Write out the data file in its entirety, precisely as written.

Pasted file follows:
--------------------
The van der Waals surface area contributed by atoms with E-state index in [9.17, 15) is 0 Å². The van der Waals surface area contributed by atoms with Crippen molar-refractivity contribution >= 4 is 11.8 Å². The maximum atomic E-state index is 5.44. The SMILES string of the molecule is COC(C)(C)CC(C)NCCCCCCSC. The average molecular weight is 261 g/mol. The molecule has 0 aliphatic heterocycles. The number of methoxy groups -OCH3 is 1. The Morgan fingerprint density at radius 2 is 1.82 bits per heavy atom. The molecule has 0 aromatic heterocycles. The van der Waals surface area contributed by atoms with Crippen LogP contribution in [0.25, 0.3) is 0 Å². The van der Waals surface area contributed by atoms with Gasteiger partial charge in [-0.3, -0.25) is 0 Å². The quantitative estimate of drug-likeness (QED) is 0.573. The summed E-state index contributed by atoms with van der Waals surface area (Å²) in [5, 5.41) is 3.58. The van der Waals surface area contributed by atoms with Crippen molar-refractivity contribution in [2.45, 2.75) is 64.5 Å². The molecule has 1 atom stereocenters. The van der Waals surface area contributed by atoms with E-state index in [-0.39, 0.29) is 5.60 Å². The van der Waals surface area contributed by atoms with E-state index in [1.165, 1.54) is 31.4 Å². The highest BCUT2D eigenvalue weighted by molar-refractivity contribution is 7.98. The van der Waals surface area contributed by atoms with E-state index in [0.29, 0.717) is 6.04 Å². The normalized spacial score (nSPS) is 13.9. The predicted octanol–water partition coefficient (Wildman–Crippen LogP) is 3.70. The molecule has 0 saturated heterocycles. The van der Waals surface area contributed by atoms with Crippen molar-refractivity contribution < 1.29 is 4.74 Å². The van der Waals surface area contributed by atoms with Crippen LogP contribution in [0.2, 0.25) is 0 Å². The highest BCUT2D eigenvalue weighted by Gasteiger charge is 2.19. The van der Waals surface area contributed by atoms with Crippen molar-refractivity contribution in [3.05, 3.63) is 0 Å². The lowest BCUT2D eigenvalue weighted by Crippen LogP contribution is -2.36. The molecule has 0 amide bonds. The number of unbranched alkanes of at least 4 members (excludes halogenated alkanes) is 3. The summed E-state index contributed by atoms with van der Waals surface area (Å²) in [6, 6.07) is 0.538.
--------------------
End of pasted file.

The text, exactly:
The van der Waals surface area contributed by atoms with E-state index in [9.17, 15) is 0 Å². The van der Waals surface area contributed by atoms with Crippen molar-refractivity contribution >= 4 is 11.8 Å². The maximum atomic E-state index is 5.44. The SMILES string of the molecule is COC(C)(C)CC(C)NCCCCCCSC. The average molecular weight is 261 g/mol. The molecule has 0 aliphatic heterocycles. The number of methoxy groups -OCH3 is 1. The Morgan fingerprint density at radius 2 is 1.82 bits per heavy atom. The molecule has 0 aromatic heterocycles. The van der Waals surface area contributed by atoms with Crippen LogP contribution in [0.25, 0.3) is 0 Å². The van der Waals surface area contributed by atoms with Gasteiger partial charge in [-0.3, -0.25) is 0 Å². The quantitative estimate of drug-likeness (QED) is 0.573. The summed E-state index contributed by atoms with van der Waals surface area (Å²) in [5, 5.41) is 3.58. The van der Waals surface area contributed by atoms with Crippen molar-refractivity contribution in [2.45, 2.75) is 64.5 Å². The molecule has 1 atom stereocenters. The van der Waals surface area contributed by atoms with E-state index in [-0.39, 0.29) is 5.60 Å². The van der Waals surface area contributed by atoms with E-state index in [1.165, 1.54) is 31.4 Å². The highest BCUT2D eigenvalue weighted by molar-refractivity contribution is 7.98. The van der Waals surface area contributed by atoms with E-state index in [0.29, 0.717) is 6.04 Å². The normalized spacial score (nSPS) is 13.9. The predicted octanol–water partition coefficient (Wildman–Crippen LogP) is 3.70. The molecule has 0 saturated heterocycles. The van der Waals surface area contributed by atoms with Crippen molar-refractivity contribution < 1.29 is 4.74 Å². The van der Waals surface area contributed by atoms with Crippen LogP contribution in [0.2, 0.25) is 0 Å². The highest BCUT2D eigenvalue weighted by Gasteiger charge is 2.19. The van der Waals surface area contributed by atoms with Crippen molar-refractivity contribution in [3.05, 3.63) is 0 Å². The lowest BCUT2D eigenvalue weighted by Crippen LogP contribution is -2.36. The molecule has 0 amide bonds. The number of unbranched alkanes of at least 4 members (excludes halogenated alkanes) is 3. The summed E-state index contributed by atoms with van der Waals surface area (Å²) in [6, 6.07) is 0.538.